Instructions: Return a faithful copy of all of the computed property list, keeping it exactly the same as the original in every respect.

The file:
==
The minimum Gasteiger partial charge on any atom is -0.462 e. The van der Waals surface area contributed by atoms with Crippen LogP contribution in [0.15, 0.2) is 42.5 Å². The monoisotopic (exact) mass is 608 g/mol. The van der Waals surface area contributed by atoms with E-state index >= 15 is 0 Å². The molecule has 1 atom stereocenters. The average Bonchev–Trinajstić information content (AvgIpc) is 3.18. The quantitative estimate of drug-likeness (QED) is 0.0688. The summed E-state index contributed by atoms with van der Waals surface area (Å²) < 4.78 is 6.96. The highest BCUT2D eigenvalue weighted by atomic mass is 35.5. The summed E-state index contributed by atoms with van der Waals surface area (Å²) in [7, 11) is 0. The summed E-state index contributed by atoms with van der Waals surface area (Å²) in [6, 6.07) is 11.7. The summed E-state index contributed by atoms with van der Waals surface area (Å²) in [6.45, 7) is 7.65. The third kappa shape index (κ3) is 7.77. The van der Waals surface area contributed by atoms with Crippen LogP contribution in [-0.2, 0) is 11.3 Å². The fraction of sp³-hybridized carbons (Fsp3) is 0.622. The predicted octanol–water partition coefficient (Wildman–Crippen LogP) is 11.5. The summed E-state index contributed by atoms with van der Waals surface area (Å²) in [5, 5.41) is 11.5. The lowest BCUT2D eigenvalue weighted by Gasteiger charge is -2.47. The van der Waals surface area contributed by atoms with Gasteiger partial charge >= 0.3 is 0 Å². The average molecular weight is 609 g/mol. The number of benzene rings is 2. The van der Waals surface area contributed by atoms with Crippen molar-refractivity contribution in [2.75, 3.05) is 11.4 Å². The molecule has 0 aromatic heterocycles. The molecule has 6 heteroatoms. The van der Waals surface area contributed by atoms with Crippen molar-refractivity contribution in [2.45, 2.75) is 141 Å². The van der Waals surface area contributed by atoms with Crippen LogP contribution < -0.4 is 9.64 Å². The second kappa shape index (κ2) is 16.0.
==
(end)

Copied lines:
The minimum Gasteiger partial charge on any atom is -0.462 e. The van der Waals surface area contributed by atoms with Crippen LogP contribution in [0.15, 0.2) is 42.5 Å². The monoisotopic (exact) mass is 608 g/mol. The van der Waals surface area contributed by atoms with E-state index >= 15 is 0 Å². The molecule has 1 atom stereocenters. The average Bonchev–Trinajstić information content (AvgIpc) is 3.18. The quantitative estimate of drug-likeness (QED) is 0.0688. The summed E-state index contributed by atoms with van der Waals surface area (Å²) < 4.78 is 6.96. The highest BCUT2D eigenvalue weighted by atomic mass is 35.5. The summed E-state index contributed by atoms with van der Waals surface area (Å²) in [7, 11) is 0. The summed E-state index contributed by atoms with van der Waals surface area (Å²) in [6, 6.07) is 11.7. The summed E-state index contributed by atoms with van der Waals surface area (Å²) in [6.45, 7) is 7.65. The third kappa shape index (κ3) is 7.77. The van der Waals surface area contributed by atoms with Crippen LogP contribution in [-0.2, 0) is 11.3 Å². The fraction of sp³-hybridized carbons (Fsp3) is 0.622. The predicted octanol–water partition coefficient (Wildman–Crippen LogP) is 11.5. The summed E-state index contributed by atoms with van der Waals surface area (Å²) in [5, 5.41) is 11.5. The lowest BCUT2D eigenvalue weighted by Gasteiger charge is -2.47. The van der Waals surface area contributed by atoms with Gasteiger partial charge >= 0.3 is 0 Å². The average molecular weight is 609 g/mol. The number of benzene rings is 2. The van der Waals surface area contributed by atoms with Crippen molar-refractivity contribution in [2.75, 3.05) is 11.4 Å². The molecule has 0 aromatic heterocycles. The molecule has 6 heteroatoms. The van der Waals surface area contributed by atoms with Crippen molar-refractivity contribution in [2.45, 2.75) is 141 Å². The van der Waals surface area contributed by atoms with Crippen LogP contribution < -0.4 is 9.64 Å². The second kappa shape index (κ2) is 16.0.